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Vintage Fabric

Buying vintage fabrics

This post is written by Kerry Green author of 500 Quilt Blocks and owner of the Very Kerry Berry blog.

Vintage fabric has become increasingly popular over recent years.  Whether it’s shabby chic or mid century modern, I have seen grown women come to blows over bits of old cloth such is the appeal and desirability! One person’s trash is another’s treasure and one person’s vintage textile is  another’s old fashioned and unwanted bedroom curtain. 

The best vintage fabric acts as a window into another era: the design, colours and imagery captures a particular era.  It can be precious stuff, but just using a few small pieces alongside modern prints can lift a project from the everyday to something special and one of a kind.  Knowing where to find vintage fabric, how to care for it and when to mix it with your stash is easy if you follow some basic principles.

Buying vintage fabrics
  • Prewash every time.  You may not do this with your modern fabrics but always prewash with vintage.  It may be unused, carefully stored vintage material but the dyes may not be colourfast, and the fabric may shrink. Colour catchers are essential on the initial wash and some fabrics take more than wash to freshen up after years of storage. I machine wash any vintage cottons that I may one day use in a quilt as that must be able to cope with a washing machine cycle!  I use a 30-degree programme and non-biological washing powder.   Biological powders have enzymes to remove stains; they effectively eat the grease particles but as a result they can also weaken your fabric and lighten the colours, so are generally best avoided if possible.  I prefer to cut around the marks on stained fabric rather than soak for a long time in detergent and risk damaging a fabric beyond repair.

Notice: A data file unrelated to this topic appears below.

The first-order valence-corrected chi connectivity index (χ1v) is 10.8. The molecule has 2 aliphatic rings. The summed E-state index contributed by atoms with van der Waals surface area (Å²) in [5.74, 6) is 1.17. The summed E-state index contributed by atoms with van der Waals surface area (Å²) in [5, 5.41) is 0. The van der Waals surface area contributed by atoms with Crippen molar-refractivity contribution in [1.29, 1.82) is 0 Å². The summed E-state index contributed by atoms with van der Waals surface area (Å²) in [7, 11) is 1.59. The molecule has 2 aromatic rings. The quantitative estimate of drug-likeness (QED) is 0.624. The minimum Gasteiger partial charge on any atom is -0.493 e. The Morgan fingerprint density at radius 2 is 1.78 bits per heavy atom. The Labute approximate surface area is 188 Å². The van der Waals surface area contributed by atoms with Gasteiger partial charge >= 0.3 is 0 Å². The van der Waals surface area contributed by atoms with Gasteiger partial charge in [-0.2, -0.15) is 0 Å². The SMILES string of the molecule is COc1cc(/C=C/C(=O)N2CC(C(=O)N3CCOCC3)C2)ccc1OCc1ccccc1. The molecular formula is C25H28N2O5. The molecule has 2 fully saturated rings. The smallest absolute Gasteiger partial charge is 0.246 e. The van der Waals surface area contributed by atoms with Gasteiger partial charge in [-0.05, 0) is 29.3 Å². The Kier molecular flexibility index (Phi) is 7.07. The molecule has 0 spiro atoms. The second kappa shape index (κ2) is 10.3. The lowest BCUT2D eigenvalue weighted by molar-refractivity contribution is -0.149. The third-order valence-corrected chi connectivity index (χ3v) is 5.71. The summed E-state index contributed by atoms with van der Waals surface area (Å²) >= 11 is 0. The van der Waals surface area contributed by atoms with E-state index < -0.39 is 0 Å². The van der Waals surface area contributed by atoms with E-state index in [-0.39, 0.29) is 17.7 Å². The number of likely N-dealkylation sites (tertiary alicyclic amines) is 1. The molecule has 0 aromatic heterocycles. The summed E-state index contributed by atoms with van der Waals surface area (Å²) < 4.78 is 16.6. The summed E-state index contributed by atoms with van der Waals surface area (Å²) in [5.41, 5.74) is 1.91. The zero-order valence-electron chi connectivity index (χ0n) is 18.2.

• Identify your fibres. It can be hard with vintage fabrics to know what the fabric is made from- these fabrics don’t tend to come with a care label!  Linen and cotton crease and crumple easily but respond well to ironing.  Poly cotton is harder to work with, can bobble and be a little slippy to work with. The ‘feel’ of a fabric can give you an idea of the contents- no creases even after you scrunch it up hints at some manmade fibre in the mix. A fabric that feels cool to the touch and drapes easily usually means there is rayon or maybe viscose fibre present. A burn test can help to identify if a fabric is natural or has a synthetic element.   Great care must be taken when doing this as you are dealing with the unknown.  I use metal kitchen tongs, long matches, a large metal container and a bucket of water for my testing to stay safe!   You only need to test tiny pieces- 1 inch squares are sufficient and it is often safer to work outside as some fabrics give off a pungent smell.  Use a fabric that you already know the content of as your ‘control’ subject.  If your test scrap is 100 % cotton, observing it gives you the perfect comparison for your unknown fabric.  Cotton burns with an even steady flame, a natural smell like burning leaves and leaves a crumbly ash.  Linen burns more slowly and the ash is dusty and fragile. Manmade or natural manmade blends which include polyester/acrylic or nylon smell more pungent, the burning fibres start to melt into a ball and falling particles will burn your skin so great care is needed. The resulting ash of manmade fabric tends to be hard rather than dusty.  A burn test can only give you some idea of fibre and I tend to rely on how the fabric looks and feels more than anything else.